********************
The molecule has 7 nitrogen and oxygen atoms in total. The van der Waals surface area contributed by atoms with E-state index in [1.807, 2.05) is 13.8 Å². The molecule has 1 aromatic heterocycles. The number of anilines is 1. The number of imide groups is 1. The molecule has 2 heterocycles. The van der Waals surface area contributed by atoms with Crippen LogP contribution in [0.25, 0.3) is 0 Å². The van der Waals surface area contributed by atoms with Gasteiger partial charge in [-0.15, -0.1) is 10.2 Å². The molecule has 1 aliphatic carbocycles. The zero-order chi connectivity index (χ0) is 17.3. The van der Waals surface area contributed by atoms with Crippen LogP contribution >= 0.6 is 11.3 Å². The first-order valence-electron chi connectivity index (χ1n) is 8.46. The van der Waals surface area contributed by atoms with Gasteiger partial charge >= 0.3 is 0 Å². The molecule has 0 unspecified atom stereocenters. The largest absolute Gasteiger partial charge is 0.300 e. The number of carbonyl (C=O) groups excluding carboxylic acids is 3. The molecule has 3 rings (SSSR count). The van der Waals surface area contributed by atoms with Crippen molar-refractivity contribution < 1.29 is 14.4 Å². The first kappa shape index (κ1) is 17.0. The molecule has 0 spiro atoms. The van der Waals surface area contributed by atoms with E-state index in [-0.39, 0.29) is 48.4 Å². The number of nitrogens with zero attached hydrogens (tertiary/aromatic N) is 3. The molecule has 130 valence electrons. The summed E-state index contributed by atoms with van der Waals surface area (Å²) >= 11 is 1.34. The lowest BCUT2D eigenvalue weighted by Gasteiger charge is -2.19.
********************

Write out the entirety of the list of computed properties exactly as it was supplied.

The molecule has 7 nitrogen and oxygen atoms in total. The van der Waals surface area contributed by atoms with E-state index in [1.807, 2.05) is 13.8 Å². The molecule has 1 aromatic heterocycles. The number of anilines is 1. The number of imide groups is 1. The molecule has 2 heterocycles. The van der Waals surface area contributed by atoms with Crippen LogP contribution in [0.25, 0.3) is 0 Å². The van der Waals surface area contributed by atoms with Gasteiger partial charge in [-0.15, -0.1) is 10.2 Å². The molecule has 1 aliphatic carbocycles. The zero-order chi connectivity index (χ0) is 17.3. The van der Waals surface area contributed by atoms with Crippen LogP contribution >= 0.6 is 11.3 Å². The first-order valence-electron chi connectivity index (χ1n) is 8.46. The van der Waals surface area contributed by atoms with Gasteiger partial charge >= 0.3 is 0 Å². The molecule has 0 unspecified atom stereocenters. The largest absolute Gasteiger partial charge is 0.300 e. The number of carbonyl (C=O) groups excluding carboxylic acids is 3. The molecule has 3 rings (SSSR count). The van der Waals surface area contributed by atoms with Crippen molar-refractivity contribution < 1.29 is 14.4 Å². The first kappa shape index (κ1) is 17.0. The molecule has 0 spiro atoms. The van der Waals surface area contributed by atoms with E-state index in [-0.39, 0.29) is 48.4 Å². The number of nitrogens with zero attached hydrogens (tertiary/aromatic N) is 3. The molecule has 130 valence electrons. The summed E-state index contributed by atoms with van der Waals surface area (Å²) >= 11 is 1.34. The lowest BCUT2D eigenvalue weighted by Gasteiger charge is -2.19.